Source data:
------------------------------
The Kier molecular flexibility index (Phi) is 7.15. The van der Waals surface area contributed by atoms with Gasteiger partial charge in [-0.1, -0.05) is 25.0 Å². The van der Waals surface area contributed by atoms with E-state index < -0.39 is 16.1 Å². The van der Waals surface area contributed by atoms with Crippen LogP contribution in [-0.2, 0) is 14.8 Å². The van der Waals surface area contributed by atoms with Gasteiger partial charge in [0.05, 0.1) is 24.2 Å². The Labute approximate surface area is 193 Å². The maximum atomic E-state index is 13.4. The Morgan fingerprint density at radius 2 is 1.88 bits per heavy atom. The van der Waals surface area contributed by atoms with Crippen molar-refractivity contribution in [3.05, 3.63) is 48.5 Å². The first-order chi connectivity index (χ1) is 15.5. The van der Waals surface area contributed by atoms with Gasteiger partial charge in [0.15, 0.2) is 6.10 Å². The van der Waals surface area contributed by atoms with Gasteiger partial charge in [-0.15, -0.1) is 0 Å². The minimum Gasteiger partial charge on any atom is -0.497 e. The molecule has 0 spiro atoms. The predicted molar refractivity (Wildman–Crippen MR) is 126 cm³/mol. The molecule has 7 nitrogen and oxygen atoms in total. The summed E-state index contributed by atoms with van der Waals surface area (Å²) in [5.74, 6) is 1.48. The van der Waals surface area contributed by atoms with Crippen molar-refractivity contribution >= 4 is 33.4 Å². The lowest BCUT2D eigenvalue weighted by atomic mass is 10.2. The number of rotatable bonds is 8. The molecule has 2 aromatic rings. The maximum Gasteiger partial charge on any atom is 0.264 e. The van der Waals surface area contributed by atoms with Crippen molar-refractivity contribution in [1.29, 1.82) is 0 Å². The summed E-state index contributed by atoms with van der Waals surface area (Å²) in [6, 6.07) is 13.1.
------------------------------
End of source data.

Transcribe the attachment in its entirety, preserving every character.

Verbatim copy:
The Kier molecular flexibility index (Phi) is 7.15. The van der Waals surface area contributed by atoms with Gasteiger partial charge in [-0.1, -0.05) is 25.0 Å². The van der Waals surface area contributed by atoms with E-state index < -0.39 is 16.1 Å². The van der Waals surface area contributed by atoms with Crippen LogP contribution in [-0.2, 0) is 14.8 Å². The van der Waals surface area contributed by atoms with Gasteiger partial charge in [0.05, 0.1) is 24.2 Å². The Labute approximate surface area is 193 Å². The maximum atomic E-state index is 13.4. The Morgan fingerprint density at radius 2 is 1.88 bits per heavy atom. The van der Waals surface area contributed by atoms with Crippen molar-refractivity contribution in [3.05, 3.63) is 48.5 Å². The first-order chi connectivity index (χ1) is 15.5. The van der Waals surface area contributed by atoms with Gasteiger partial charge in [0.15, 0.2) is 6.10 Å². The van der Waals surface area contributed by atoms with Gasteiger partial charge in [-0.15, -0.1) is 0 Å². The minimum Gasteiger partial charge on any atom is -0.497 e. The molecule has 0 spiro atoms. The predicted molar refractivity (Wildman–Crippen MR) is 126 cm³/mol. The molecule has 7 nitrogen and oxygen atoms in total. The summed E-state index contributed by atoms with van der Waals surface area (Å²) in [5.74, 6) is 1.48. The van der Waals surface area contributed by atoms with Crippen molar-refractivity contribution >= 4 is 33.4 Å². The lowest BCUT2D eigenvalue weighted by atomic mass is 10.2. The number of rotatable bonds is 8. The molecule has 2 aromatic rings. The maximum Gasteiger partial charge on any atom is 0.264 e. The van der Waals surface area contributed by atoms with Crippen molar-refractivity contribution in [1.29, 1.82) is 0 Å². The summed E-state index contributed by atoms with van der Waals surface area (Å²) in [6, 6.07) is 13.1.